The ongoing effort to crush digital platform-based transportation services recently got a boost from a California judge who held that companies like Uber and Lyft must immediately reclassify all of their drivers as employees. The ruling comes as a result of trial lawyers and California’s Attorney General bringing a lawsuit against the companies based on the requirements of Assembly Bill 5. This controversial legislation restricts the nature of independent contracting and freelance work across California. Without a successful appeal, both Uber and Lyft have said that they will pull out of the state of California by the end of this week due to the burdensome requirements and unaffordable costs of changing their entire business model overnight.

The very real possibility that hundreds of thousands of California drivers and millions of California commuters will no longer have access to ride-sharing applications to generate income or rides demonstrates the need for federal workforce protections. Avoiding a patchwork of state burdens and restrictions on entrepreneurship can only be achieved through clarity at a national level. While it’s rare that Washington can be pointed to as having any workable solution to state issues, in the case of Big Labor’s assault against the gig economy, it may come down to just that.

The Trump administration recently announced that it would be fast tracking a regulatory order for “determining independent contractor status under the Fair Labor Standards Act.” Under current guidelines, there is no single federally limiting labor test in determining whether someone is an independent contractor or an employee. The distinction is important because it can limit the nature of flexible work agreements between workers and businesses when it comes to working hours or the ability to take on multiple jobs. Unfortunately, it might take more than federal agency deference to fully address the issues arising out of states like California. Due to the ability of new administrations to interpret and re-interpret the FLSA, as was the case in 2015 and again in 2017, these standards continue to change to the potential detriment of the American worker. Under a Biden-Harris administration, independent contractors face a promise of demise.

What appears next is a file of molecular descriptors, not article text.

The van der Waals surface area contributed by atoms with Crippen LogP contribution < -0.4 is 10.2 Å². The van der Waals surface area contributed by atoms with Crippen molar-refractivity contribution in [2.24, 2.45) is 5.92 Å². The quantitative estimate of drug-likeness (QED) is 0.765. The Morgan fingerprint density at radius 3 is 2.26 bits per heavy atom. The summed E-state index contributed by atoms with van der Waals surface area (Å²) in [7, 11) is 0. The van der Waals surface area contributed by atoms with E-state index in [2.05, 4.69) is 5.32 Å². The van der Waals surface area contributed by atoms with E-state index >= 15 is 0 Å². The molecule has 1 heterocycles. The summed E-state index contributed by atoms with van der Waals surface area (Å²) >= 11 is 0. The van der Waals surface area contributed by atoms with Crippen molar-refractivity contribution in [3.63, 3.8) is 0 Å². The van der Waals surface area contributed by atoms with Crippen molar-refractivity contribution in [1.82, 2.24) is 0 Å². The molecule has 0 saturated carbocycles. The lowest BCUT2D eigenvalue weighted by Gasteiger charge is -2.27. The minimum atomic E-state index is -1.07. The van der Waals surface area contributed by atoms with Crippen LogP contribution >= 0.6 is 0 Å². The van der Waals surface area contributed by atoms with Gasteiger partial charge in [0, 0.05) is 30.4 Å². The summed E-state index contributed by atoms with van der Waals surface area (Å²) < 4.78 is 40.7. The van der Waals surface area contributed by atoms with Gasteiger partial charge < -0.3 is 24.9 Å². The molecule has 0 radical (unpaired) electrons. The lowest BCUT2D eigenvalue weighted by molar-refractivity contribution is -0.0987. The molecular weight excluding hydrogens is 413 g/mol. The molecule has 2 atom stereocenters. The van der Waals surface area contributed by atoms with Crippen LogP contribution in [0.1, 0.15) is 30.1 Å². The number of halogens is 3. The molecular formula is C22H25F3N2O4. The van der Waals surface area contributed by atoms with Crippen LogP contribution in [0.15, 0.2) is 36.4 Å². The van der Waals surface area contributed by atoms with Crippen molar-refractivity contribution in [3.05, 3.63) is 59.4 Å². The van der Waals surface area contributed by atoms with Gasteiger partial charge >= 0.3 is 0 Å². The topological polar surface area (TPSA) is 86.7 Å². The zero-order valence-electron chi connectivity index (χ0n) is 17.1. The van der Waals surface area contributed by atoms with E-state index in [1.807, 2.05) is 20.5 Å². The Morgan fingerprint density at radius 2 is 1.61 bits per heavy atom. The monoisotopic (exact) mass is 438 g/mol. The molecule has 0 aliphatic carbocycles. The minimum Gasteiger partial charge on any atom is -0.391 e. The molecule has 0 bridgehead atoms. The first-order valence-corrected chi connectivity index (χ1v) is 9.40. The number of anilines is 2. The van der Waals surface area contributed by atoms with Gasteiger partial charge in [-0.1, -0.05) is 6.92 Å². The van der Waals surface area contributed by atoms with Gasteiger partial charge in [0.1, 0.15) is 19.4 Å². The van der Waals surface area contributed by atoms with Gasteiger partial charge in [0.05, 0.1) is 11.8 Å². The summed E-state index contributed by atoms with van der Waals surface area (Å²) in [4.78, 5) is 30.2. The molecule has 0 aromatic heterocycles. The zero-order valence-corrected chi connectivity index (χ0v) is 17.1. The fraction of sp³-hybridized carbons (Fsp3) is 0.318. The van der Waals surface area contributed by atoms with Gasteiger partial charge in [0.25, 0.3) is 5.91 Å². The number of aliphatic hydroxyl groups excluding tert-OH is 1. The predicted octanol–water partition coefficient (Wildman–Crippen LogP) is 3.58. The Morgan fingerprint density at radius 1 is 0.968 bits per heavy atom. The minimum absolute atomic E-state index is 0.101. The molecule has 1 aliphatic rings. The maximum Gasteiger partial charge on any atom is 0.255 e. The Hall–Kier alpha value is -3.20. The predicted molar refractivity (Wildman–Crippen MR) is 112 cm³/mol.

Instead of leaving the fate of millions of workers to the regulatory re-interpretation of bureaucrats, Congress should implement a federal standard for the nature of workforce relationships between individuals and businesses. The standard would supersede state and local laws to avoid the compliance nightmares associated with a patchwork of laws like AB5 in California and to maximize the ability of all individuals to work with and for whom they wish without the needless involvement of Big Labor or Big Government. This standard would preserve the ability of freelancers and independent contractors to generate income regardless of whether they live in California, Florida, or Ohio.

Such a federal standard would not prohibit businesses from providing perks or benefits to contractors and it would not punish them for doing so. Congress should not mandate that businesses treat freelancers or contractors like employees if those businesses choose to provide health care or retirement contributions and benefits, for example. A restrictive mandate like this would drive up the cost of entrepreneurship, straddling startups and small businesses alike with unaffordable burdens while dismantling the opportunities that exist within the current contracting model.

As an alternative, Congress could create a safe harbor for businesses who choose to give workers benefits under a federal standard for worker agreements. This safe harbor would allow for a business to make retirement, universal savings accounts, or Health Savings Account contributions to independent contractors, without jeopardizing the nature of the independent contracting agreements or lumping these workers into a category of those defined as employees.

This sort of federal standard would protect businesses who are in a financial position to provide their contract workers with benefits without mandating that their smaller competitors significantly increase their overhead costs to the point of insolvency. At the end of the day, both businesses and workers should be given maximum flexibility with limited government intervention in the nature of benefits, hours, or workforce flexibility and mobility. A federal preemption standard would go a long way in saving nearly 9% of the American economy from the litigious nature of unions and their allies in the Democrat Party.